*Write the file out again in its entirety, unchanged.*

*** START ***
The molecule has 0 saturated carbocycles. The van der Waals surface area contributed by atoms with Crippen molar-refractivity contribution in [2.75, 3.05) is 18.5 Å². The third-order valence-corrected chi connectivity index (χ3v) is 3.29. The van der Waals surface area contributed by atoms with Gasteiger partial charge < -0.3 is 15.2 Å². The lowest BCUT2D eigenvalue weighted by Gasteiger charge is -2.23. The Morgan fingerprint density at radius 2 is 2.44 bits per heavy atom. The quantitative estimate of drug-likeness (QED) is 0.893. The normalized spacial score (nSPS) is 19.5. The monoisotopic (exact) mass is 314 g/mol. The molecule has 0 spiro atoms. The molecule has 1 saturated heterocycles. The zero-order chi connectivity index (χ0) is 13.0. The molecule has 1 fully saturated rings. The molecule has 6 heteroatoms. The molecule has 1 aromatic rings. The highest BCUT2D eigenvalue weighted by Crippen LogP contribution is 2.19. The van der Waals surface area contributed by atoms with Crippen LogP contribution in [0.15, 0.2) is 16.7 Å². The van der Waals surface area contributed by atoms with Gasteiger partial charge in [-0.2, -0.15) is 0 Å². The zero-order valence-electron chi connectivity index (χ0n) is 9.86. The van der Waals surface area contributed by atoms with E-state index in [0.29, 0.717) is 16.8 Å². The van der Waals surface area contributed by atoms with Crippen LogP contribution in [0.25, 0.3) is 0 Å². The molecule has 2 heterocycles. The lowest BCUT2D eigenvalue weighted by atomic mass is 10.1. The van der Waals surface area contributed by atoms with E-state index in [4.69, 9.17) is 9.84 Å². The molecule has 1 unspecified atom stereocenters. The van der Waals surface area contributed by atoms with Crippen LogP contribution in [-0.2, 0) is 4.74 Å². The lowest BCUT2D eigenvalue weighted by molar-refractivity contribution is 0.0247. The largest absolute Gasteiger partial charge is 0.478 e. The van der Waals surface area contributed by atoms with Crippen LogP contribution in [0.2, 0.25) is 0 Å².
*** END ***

The molecule has 0 saturated carbocycles. The van der Waals surface area contributed by atoms with Crippen molar-refractivity contribution in [2.75, 3.05) is 18.5 Å². The third-order valence-corrected chi connectivity index (χ3v) is 3.29. The van der Waals surface area contributed by atoms with Gasteiger partial charge < -0.3 is 15.2 Å². The lowest BCUT2D eigenvalue weighted by Gasteiger charge is -2.23. The Morgan fingerprint density at radius 2 is 2.44 bits per heavy atom. The quantitative estimate of drug-likeness (QED) is 0.893. The normalized spacial score (nSPS) is 19.5. The monoisotopic (exact) mass is 314 g/mol. The molecule has 0 spiro atoms. The molecule has 1 saturated heterocycles. The zero-order chi connectivity index (χ0) is 13.0. The molecule has 1 fully saturated rings. The molecule has 6 heteroatoms. The molecule has 1 aromatic rings. The highest BCUT2D eigenvalue weighted by Crippen LogP contribution is 2.19. The van der Waals surface area contributed by atoms with Crippen LogP contribution in [0.15, 0.2) is 16.7 Å². The van der Waals surface area contributed by atoms with Gasteiger partial charge in [-0.2, -0.15) is 0 Å². The zero-order valence-electron chi connectivity index (χ0n) is 9.86. The van der Waals surface area contributed by atoms with E-state index in [0.29, 0.717) is 16.8 Å². The van der Waals surface area contributed by atoms with Crippen LogP contribution in [0.25, 0.3) is 0 Å². The molecule has 2 heterocycles. The lowest BCUT2D eigenvalue weighted by atomic mass is 10.1. The van der Waals surface area contributed by atoms with E-state index in [4.69, 9.17) is 9.84 Å². The molecule has 1 unspecified atom stereocenters. The van der Waals surface area contributed by atoms with Crippen LogP contribution in [-0.2, 0) is 4.74 Å². The lowest BCUT2D eigenvalue weighted by molar-refractivity contribution is 0.0247. The largest absolute Gasteiger partial charge is 0.478 e. The van der Waals surface area contributed by atoms with Crippen LogP contribution in [0.2, 0.25) is 0 Å².